2017.10.30 |

Date | Thu 02 Nov |

Time | 10:30 — 11:30 |

Location | 5342-333, Ada |

**Abstract **

Usually, any machine learning task requires several steps including, e.g., data representation, modeling, inference, and validation. Moreover, the learning process might need to be adapted to different situations such as computational bottlenecks, the lack of access to annotated data and the external feedbacks. In this talk, I will describe a generic framework for learning in absence of annotated data, while taking the computational aspects into account. First, for data representation, I will introduce a general-purpose approach to apply graph-based distance measures, in particular minimax distances, to many machine learning problems while considering the computational and efficiency aspects. Second, I will propose efficient methods for modeling and extracting clusters over networks and graphs, based on detecting transitions of replicator dynamics, developed in the context of evolutionary game theory. Third, I will describe an adaptive information-theoretic principle for validating different machine learning models. In particular, I will demonstrate its application to validating different representations and clustering algorithms. Finally, I will briefly introduce a generic framework for interactive learning and sequential decision making, where the learning needs to be adapted appropriately w.r.t. the external feedbacks and observations.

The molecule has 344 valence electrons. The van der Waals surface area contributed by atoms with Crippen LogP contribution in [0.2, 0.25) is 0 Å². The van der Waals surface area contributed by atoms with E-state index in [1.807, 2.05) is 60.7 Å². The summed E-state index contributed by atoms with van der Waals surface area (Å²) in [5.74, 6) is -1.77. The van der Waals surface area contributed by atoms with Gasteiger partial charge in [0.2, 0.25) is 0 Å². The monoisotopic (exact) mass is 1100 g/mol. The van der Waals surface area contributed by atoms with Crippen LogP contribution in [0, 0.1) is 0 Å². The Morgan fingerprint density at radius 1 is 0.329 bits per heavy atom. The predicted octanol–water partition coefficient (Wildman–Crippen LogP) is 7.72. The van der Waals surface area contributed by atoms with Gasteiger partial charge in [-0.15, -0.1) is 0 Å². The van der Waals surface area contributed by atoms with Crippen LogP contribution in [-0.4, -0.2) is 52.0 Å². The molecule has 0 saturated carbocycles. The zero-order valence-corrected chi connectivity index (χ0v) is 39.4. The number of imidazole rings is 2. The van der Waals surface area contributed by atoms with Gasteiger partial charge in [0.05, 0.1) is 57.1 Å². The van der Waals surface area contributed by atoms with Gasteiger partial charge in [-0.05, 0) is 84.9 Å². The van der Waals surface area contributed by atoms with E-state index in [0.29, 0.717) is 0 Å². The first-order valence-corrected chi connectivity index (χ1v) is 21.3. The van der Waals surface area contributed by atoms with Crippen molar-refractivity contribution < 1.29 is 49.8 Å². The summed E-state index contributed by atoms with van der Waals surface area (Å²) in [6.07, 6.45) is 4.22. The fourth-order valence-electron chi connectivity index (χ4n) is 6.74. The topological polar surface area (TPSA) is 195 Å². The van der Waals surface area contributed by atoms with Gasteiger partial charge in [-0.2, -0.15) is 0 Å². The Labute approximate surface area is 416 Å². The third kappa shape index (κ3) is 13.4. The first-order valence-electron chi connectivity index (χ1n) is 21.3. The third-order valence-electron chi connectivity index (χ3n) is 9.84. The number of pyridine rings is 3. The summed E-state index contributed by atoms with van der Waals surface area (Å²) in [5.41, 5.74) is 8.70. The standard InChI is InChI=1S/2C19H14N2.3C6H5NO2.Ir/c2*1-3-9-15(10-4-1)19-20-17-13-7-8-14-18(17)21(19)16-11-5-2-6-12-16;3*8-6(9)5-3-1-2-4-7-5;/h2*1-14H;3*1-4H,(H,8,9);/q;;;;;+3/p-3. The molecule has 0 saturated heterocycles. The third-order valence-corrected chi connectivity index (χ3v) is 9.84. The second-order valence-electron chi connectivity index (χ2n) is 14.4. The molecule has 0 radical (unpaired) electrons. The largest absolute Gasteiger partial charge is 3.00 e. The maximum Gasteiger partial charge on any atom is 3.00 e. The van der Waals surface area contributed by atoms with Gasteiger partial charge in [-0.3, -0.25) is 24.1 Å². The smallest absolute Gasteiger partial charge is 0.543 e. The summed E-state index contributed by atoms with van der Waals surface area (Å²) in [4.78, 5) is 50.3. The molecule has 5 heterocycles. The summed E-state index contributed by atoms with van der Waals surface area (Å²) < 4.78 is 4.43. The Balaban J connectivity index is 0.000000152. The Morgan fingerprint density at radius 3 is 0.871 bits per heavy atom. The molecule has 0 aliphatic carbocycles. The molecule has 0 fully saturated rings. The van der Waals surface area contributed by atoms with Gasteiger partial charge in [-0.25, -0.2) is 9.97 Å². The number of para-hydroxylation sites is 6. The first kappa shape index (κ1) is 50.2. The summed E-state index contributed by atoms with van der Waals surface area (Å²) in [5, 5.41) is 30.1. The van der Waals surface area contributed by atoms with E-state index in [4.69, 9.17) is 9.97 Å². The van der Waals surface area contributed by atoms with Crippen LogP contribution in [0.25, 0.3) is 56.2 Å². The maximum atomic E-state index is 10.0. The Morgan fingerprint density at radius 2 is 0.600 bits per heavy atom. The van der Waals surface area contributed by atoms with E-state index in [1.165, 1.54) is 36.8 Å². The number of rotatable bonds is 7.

5004 / i36